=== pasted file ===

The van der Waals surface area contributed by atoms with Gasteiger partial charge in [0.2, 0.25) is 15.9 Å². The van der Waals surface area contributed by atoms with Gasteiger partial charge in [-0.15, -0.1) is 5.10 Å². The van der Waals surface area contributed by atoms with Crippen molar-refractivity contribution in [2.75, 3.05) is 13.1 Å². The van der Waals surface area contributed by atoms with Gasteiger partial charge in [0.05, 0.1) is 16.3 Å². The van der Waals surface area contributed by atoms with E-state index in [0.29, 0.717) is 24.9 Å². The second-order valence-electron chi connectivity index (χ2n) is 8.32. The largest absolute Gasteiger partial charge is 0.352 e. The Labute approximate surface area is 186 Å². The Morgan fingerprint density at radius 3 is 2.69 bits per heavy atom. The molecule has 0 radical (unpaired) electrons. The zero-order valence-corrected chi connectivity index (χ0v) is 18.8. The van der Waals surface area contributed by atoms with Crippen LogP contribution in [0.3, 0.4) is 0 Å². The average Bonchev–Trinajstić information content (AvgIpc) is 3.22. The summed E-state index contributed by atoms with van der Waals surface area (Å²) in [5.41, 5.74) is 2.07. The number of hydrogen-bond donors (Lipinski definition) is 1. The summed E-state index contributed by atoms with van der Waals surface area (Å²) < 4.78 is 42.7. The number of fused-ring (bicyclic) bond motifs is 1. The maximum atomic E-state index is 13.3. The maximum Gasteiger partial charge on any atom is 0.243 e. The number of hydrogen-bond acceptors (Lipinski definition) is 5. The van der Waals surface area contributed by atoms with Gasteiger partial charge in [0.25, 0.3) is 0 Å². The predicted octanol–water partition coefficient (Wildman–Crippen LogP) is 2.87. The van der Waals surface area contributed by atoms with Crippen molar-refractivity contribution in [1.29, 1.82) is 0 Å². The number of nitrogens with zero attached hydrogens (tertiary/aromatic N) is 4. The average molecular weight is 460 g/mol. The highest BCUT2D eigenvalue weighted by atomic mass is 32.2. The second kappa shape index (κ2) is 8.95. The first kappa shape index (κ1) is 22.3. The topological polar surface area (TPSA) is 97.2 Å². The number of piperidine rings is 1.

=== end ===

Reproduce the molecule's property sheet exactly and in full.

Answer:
The van der Waals surface area contributed by atoms with Gasteiger partial charge in [0.2, 0.25) is 15.9 Å². The van der Waals surface area contributed by atoms with Gasteiger partial charge in [-0.15, -0.1) is 5.10 Å². The van der Waals surface area contributed by atoms with Crippen molar-refractivity contribution in [2.75, 3.05) is 13.1 Å². The van der Waals surface area contributed by atoms with Gasteiger partial charge in [0.05, 0.1) is 16.3 Å². The van der Waals surface area contributed by atoms with E-state index in [0.29, 0.717) is 24.9 Å². The second-order valence-electron chi connectivity index (χ2n) is 8.32. The largest absolute Gasteiger partial charge is 0.352 e. The Labute approximate surface area is 186 Å². The Morgan fingerprint density at radius 3 is 2.69 bits per heavy atom. The molecule has 0 radical (unpaired) electrons. The zero-order valence-corrected chi connectivity index (χ0v) is 18.8. The van der Waals surface area contributed by atoms with Crippen LogP contribution in [0.3, 0.4) is 0 Å². The average Bonchev–Trinajstić information content (AvgIpc) is 3.22. The summed E-state index contributed by atoms with van der Waals surface area (Å²) in [5.41, 5.74) is 2.07. The number of hydrogen-bond donors (Lipinski definition) is 1. The summed E-state index contributed by atoms with van der Waals surface area (Å²) < 4.78 is 42.7. The number of fused-ring (bicyclic) bond motifs is 1. The maximum atomic E-state index is 13.3. The maximum Gasteiger partial charge on any atom is 0.243 e. The number of hydrogen-bond acceptors (Lipinski definition) is 5. The van der Waals surface area contributed by atoms with Gasteiger partial charge in [0.25, 0.3) is 0 Å². The predicted octanol–water partition coefficient (Wildman–Crippen LogP) is 2.87. The van der Waals surface area contributed by atoms with Crippen molar-refractivity contribution in [1.29, 1.82) is 0 Å². The number of nitrogens with zero attached hydrogens (tertiary/aromatic N) is 4. The average molecular weight is 460 g/mol. The highest BCUT2D eigenvalue weighted by atomic mass is 32.2. The second kappa shape index (κ2) is 8.95. The first kappa shape index (κ1) is 22.3. The topological polar surface area (TPSA) is 97.2 Å². The number of piperidine rings is 1.